Amendments to the building and construction industry security of payment

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On 2 October 2018, the Singapore Parliament passed amendments to the Building and Construction Industry Security of Payment Act (the “SOP Act”). The objectives of the amendments to the SOP Act are threefold:

  1. First, to expand and clarify the scope of the application of the SOP Act;
  2. Second, to enhance the handling of payment claims and payment responses; and
  3. Third, to improve the administration of the adjudication process.

These amendments are helpful to both employers and contractors alike. The amendments will come into force on 15 December 2019 and will apply to all payment claims served after that date. This article will list the major changes to the SOP Act and explores some issues raised by the amendments.

A) Expanding and clarifying the scope of the SOP Act

Prefabrication Works: The SOP Act has been amended to expand its scope to overseas production of pre-fabricated components supplied for construction work to be carried out in Singapore as well as prefabricated components in Singapore intended for overseas projects where the contracting parties are entities incorporated / registered in Singapore. The SOP Act will therefore cover a construction supply contract for pre-fabricated components as long as the Claimant can establish that the relevant contract has a nexus to Singapore within the meaning of the SOP Act.

Terminated contracts: The SOP Act was previously silent on whether payment claim disputes can be adjudicated after termination of the underlying contract. In CHL Construction Pte Ltd v Yangguang Group Pte Ltd [2019] SGHC 62 (“CHL”), the High Court held that payment claim disputes can be adjudicated after termination of the relevant construction contract in respect of works carried out before termination. The amended SOP Act (amended prior to CHL in any event) clarifies that “contract” under the SOP ACT includes terminated contracts. However, where terminated contracts contain provisions that permit the respondent to suspend payments to the claimant until a date or occurrence of a specified event, the new SOP Act will give effect to such provisions.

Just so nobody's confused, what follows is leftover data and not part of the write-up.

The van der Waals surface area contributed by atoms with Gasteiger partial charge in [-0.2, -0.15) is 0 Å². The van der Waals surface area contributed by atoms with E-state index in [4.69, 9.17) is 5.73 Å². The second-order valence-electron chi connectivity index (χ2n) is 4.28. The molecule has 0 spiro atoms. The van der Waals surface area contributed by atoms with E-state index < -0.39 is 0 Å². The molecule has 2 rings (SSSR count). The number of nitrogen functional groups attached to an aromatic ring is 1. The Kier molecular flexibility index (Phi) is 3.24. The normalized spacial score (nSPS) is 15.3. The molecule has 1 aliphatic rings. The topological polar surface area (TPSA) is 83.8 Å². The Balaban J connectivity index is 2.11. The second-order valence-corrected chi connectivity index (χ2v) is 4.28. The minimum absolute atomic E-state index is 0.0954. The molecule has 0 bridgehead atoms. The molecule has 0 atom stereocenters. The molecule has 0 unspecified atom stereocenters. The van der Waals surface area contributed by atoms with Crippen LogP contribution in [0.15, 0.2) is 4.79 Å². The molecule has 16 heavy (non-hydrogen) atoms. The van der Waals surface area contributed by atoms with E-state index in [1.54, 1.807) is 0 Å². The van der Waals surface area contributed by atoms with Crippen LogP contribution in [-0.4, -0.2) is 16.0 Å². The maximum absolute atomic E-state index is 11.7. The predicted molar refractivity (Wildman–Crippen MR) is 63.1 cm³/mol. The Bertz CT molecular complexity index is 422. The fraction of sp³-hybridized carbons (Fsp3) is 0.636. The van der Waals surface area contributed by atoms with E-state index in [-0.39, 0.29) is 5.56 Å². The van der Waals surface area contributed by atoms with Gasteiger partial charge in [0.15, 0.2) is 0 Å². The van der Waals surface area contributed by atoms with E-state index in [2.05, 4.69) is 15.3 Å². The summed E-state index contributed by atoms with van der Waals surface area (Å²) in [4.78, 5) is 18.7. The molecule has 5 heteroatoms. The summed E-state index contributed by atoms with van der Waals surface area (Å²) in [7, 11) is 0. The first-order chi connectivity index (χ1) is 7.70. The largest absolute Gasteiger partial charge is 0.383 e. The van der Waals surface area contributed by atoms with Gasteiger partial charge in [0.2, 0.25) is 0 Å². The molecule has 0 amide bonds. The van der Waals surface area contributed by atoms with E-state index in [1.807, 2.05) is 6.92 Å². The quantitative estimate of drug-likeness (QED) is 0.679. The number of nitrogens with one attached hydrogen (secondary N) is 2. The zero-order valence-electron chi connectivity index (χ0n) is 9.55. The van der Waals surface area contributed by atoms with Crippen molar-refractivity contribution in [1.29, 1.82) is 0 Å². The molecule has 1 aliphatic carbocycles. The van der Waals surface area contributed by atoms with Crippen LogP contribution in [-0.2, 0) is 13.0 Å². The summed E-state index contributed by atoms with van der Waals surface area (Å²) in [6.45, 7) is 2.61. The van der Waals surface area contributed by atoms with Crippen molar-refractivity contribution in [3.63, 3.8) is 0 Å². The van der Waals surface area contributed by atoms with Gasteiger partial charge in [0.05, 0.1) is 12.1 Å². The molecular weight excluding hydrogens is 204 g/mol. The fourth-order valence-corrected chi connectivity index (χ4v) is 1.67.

Definition of “patent error”: The SOP Act now defines “patent errors” as “errors that are obvious, manifest or otherwise easily recognisable on the face of the claim”.

Setting Aside: The SOP Act now provides a non-exhaustive list of grounds upon which an adjudication determination can be set aside. The courts also now have the power to do a partial setting aside of an adjudication termination, giving greater flexibility and efficiency to the adjudication process.

Claims for Damage, loss or expense: This is perhaps one of the more controversial amendments. The SOP Act now ostensibly excludes from its scope of application all claims for damages, loss or expense unless an agreement on these claims can be showed or such claims are supported by a certificate or document required to be issued under the construction contract. It appears that these claims will now be precluded by virtue of the amended sections 17(2A) and 19(5A) of the SOP Act.

Sections 17(2A) and 19(5A) of the SOP Act reads as follows: